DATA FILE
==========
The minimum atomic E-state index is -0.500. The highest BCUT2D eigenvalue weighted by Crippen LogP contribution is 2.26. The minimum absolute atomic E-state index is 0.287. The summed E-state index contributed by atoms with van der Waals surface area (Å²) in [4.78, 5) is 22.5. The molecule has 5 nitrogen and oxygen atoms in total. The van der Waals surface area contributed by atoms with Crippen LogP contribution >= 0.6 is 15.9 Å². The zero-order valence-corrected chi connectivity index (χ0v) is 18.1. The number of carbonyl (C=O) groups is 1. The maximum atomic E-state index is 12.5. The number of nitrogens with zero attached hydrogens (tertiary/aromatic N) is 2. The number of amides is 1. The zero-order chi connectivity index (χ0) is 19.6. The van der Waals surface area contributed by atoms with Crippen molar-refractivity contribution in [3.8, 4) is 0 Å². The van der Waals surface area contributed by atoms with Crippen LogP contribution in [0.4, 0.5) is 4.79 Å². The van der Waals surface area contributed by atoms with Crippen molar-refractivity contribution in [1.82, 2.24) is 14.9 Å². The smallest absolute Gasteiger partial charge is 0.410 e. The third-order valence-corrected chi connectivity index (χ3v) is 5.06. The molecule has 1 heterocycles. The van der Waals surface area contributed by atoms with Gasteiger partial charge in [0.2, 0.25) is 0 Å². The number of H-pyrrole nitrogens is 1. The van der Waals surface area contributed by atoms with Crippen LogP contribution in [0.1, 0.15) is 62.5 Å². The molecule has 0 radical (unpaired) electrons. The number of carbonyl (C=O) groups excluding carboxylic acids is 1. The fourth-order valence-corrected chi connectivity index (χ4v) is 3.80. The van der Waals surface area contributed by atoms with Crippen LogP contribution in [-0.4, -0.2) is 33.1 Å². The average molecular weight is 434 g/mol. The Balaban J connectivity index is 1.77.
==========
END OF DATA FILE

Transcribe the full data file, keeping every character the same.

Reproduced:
The minimum atomic E-state index is -0.500. The highest BCUT2D eigenvalue weighted by Crippen LogP contribution is 2.26. The minimum absolute atomic E-state index is 0.287. The summed E-state index contributed by atoms with van der Waals surface area (Å²) in [4.78, 5) is 22.5. The molecule has 5 nitrogen and oxygen atoms in total. The van der Waals surface area contributed by atoms with Crippen LogP contribution >= 0.6 is 15.9 Å². The zero-order valence-corrected chi connectivity index (χ0v) is 18.1. The number of carbonyl (C=O) groups is 1. The maximum atomic E-state index is 12.5. The number of nitrogens with zero attached hydrogens (tertiary/aromatic N) is 2. The number of amides is 1. The zero-order chi connectivity index (χ0) is 19.6. The van der Waals surface area contributed by atoms with Crippen molar-refractivity contribution in [3.8, 4) is 0 Å². The van der Waals surface area contributed by atoms with Crippen LogP contribution in [0.4, 0.5) is 4.79 Å². The van der Waals surface area contributed by atoms with Crippen molar-refractivity contribution in [1.82, 2.24) is 14.9 Å². The smallest absolute Gasteiger partial charge is 0.410 e. The third-order valence-corrected chi connectivity index (χ3v) is 5.06. The molecule has 1 heterocycles. The van der Waals surface area contributed by atoms with Gasteiger partial charge in [0.2, 0.25) is 0 Å². The number of H-pyrrole nitrogens is 1. The van der Waals surface area contributed by atoms with Crippen LogP contribution in [0.1, 0.15) is 62.5 Å². The molecule has 0 radical (unpaired) electrons. The number of carbonyl (C=O) groups excluding carboxylic acids is 1. The fourth-order valence-corrected chi connectivity index (χ4v) is 3.80. The van der Waals surface area contributed by atoms with Crippen LogP contribution in [-0.4, -0.2) is 33.1 Å². The average molecular weight is 434 g/mol. The Balaban J connectivity index is 1.77.